regulations, however, some “loftier” goals, or desirable directions for the future, have
been identified in GSIC discussions:
     q   improve stock assessment – knowledge of stocks by species and by area; better
         stock assessment will result in “the right” TACs being set…TACs which ensure
         a sustainable fishery;
     q   encourage selective / responsible fishing practices – less fish releases at-sea;
         higher utilization of catch; etc.; and
     q   encourage stewardship – toward fishermen tending the resource vs. DFO as
         watchdog over fishermen.

Improve Stock Assessment
The amount and quality of data collected and available to DFO groundfish stock
assessment scientists has risen exponentially since the beginning of the at-sea observer
program (ASOP) in 1996 and the DMP in 1994. Although the observer program data
base contains only three years of data, scientists confirm that their “comfort level”
regarding knowledge of status of individual stocks has risen. Good data is a critical
component of stock assessment.
GSIC notes that the stabilization of TACs resulting partially from improved data, has
freed industry from “haggling” about TAC levels, and allowed an increased focus on
stock issues. A long-term focus is replacing an “annual” focus.

Selective / Responsible Fishing Practices
GSIC recognizes a worldwide movement towards selective / responsible fishing
practices. Clearly, selective fishing, or maximizing harvest of target species while
minimizing impact to non-target species, is important for the long-term sustainability of
any fishery.
The IVQ / GDA plan provides a framework which encourages the groundfish trawl fleet
to harvest selectively: TACs are set on an individual vessel basis; excessive catch of a
single TAC causes a vessel to forfeit both its surplus catch, and, ultimately, its right to
bottom-trawl; all at-sea releases of TAC (marketable) species are assigned a mortality
which is counted against the vessel’s IVQ; and each halibut caught is assessed a mortality
rate based on condition, length of tow, etc., and “charged” against the vessel’s halibut
bycatch allowance.

                                             -8-                          September, 1999
                GSIC – Review of Groundfish Trawl IVQ / GDA Plan
                               Discussion Paper

While each vessel must adhere to rigid regulations, the groundfish trawl fleet is still
entitled to engage in at-sea releases of un-marketable TAC species (under-size), and non-
TAC species (i.e., ratfish) without consequence. In these areas, DFO and GSIC
membership would like to see, over time, improvement in utilization of non-TAC catch,
and reduction in at-sea releases of unmarketable TAC species.
There is some (early) evidence that these selectivity strides are already being made.

Toward Stewardship
In a perfect world, stringent regulations and enforcement measures would not be required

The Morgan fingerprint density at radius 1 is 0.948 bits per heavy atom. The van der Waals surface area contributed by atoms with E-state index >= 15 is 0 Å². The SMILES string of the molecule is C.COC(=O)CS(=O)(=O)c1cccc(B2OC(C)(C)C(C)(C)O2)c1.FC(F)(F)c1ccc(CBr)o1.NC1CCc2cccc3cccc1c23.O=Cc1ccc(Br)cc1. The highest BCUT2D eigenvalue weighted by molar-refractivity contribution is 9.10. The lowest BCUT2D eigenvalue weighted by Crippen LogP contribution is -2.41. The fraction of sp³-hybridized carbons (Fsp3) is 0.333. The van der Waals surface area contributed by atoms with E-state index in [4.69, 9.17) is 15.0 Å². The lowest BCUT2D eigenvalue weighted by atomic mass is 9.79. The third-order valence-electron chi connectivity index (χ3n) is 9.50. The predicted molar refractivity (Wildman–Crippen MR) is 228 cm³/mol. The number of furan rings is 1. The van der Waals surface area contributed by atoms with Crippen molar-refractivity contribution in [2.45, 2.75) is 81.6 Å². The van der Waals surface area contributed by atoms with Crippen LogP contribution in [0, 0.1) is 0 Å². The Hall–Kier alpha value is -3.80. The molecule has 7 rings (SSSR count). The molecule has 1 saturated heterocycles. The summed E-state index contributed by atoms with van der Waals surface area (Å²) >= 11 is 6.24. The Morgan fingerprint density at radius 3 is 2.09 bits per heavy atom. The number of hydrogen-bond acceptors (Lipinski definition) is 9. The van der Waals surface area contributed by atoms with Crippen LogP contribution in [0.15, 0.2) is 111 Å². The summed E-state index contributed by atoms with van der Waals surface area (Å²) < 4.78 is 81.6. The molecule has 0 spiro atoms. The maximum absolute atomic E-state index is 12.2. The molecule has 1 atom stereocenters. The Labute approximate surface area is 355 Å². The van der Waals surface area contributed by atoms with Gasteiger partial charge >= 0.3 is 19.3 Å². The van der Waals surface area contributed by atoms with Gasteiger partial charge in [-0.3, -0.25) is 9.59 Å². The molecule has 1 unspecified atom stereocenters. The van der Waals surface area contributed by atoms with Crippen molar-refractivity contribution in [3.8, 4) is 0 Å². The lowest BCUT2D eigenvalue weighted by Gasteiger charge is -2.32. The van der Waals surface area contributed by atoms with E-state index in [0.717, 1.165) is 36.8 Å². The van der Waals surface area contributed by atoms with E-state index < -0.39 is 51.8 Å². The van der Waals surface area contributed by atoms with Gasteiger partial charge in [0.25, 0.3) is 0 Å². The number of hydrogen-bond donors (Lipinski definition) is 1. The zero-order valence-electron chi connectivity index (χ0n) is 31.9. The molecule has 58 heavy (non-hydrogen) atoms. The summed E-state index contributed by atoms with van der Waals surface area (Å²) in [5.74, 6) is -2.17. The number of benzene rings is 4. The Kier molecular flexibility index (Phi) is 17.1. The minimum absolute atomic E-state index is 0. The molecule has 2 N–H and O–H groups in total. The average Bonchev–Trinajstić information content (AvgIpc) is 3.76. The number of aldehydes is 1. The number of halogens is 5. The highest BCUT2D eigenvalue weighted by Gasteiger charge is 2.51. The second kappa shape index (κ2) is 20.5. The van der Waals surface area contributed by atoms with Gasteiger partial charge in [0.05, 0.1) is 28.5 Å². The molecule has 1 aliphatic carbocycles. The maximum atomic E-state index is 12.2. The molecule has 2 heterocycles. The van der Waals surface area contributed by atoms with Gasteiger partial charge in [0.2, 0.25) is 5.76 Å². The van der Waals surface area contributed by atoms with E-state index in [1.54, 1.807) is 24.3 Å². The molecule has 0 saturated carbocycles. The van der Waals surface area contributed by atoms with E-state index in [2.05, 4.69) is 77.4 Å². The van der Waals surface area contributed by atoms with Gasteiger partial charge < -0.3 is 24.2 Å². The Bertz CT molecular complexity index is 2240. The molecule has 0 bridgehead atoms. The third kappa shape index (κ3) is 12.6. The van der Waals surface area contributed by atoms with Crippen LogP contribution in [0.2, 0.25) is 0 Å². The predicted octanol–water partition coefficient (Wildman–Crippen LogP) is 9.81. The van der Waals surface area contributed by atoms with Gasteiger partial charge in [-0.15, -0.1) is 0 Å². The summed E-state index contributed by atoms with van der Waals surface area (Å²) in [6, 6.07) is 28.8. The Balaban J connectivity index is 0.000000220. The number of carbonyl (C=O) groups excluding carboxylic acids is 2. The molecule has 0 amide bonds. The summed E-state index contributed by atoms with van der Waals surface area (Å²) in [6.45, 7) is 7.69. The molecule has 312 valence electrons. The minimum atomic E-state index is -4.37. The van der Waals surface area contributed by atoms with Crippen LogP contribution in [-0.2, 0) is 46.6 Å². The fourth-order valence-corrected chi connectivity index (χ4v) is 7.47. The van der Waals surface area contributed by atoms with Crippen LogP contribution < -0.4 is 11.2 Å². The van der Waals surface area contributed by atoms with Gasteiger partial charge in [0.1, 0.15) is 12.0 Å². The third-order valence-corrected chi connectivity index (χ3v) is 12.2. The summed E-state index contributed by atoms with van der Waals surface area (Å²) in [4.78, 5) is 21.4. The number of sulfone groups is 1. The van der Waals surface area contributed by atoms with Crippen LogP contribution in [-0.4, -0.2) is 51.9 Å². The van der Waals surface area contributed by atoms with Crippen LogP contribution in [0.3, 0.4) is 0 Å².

to motivate individuals to adhere to quotas, utilize selective fishing practices, and provide
accurate advice and information regarding fishing activities. An IVQ plan, in which
quota-holders have a defined, long-term interest in the health of fish stocks, should
encourage this notion of stewardship.
At this early stage of the IVQ / GDA plan, however, GSIC believes that it is more the
“stick” (rules, regulations, penalties, monitoring) which causes the fleet as a whole to
perform in a conservation-minded manner, than the “carrot” of perceived long term
individual benefit. Given that individuals are now rewarded for working within the plan
framework, however, and are secure in the knowledge that non-compliers will be
penalized (i.e., a “level playing field”), stewardship behaviour is encouraged.

3.       Conservation Issues
While a data review confirms that conservation objectives are being achieved under the
plan, and suggests that additional strides are being made (i.e., improved selectivity and
resource sustainability), GSIC discussion reflects that:
     q   certain provisions of the plan are punitive; relatively small errors can lead to
         being kicked off the bottom, forfeiting proceeds of overage, and deductions from
         next years’ quota;
     q   collectively, conservation provisions make the task of harvesting available IVQs
     q   given existing quota transferring provisions, individuals are able to abide by
         regulations; and
     q   in the absence of quota transfer flexibility, it will be difficult for individuals to
         maintain compliance with regulations while harvesting available quota.
In the event of a moratorium on one-way quota transfers, then, new mechanisms will need
to be found to give vessel operators the needed flexibility to adjust their quota holdings to
ever-changing circumstances.

                                              -9-                           September, 1999
               GSIC – Review of Groundfish Trawl IVQ / GDA Plan
                              Discussion Paper

Evaluation of “Increase Benefits” Objectives

1.       General Overview
The benefits envisioned at the time of plan implementation were primarily, but not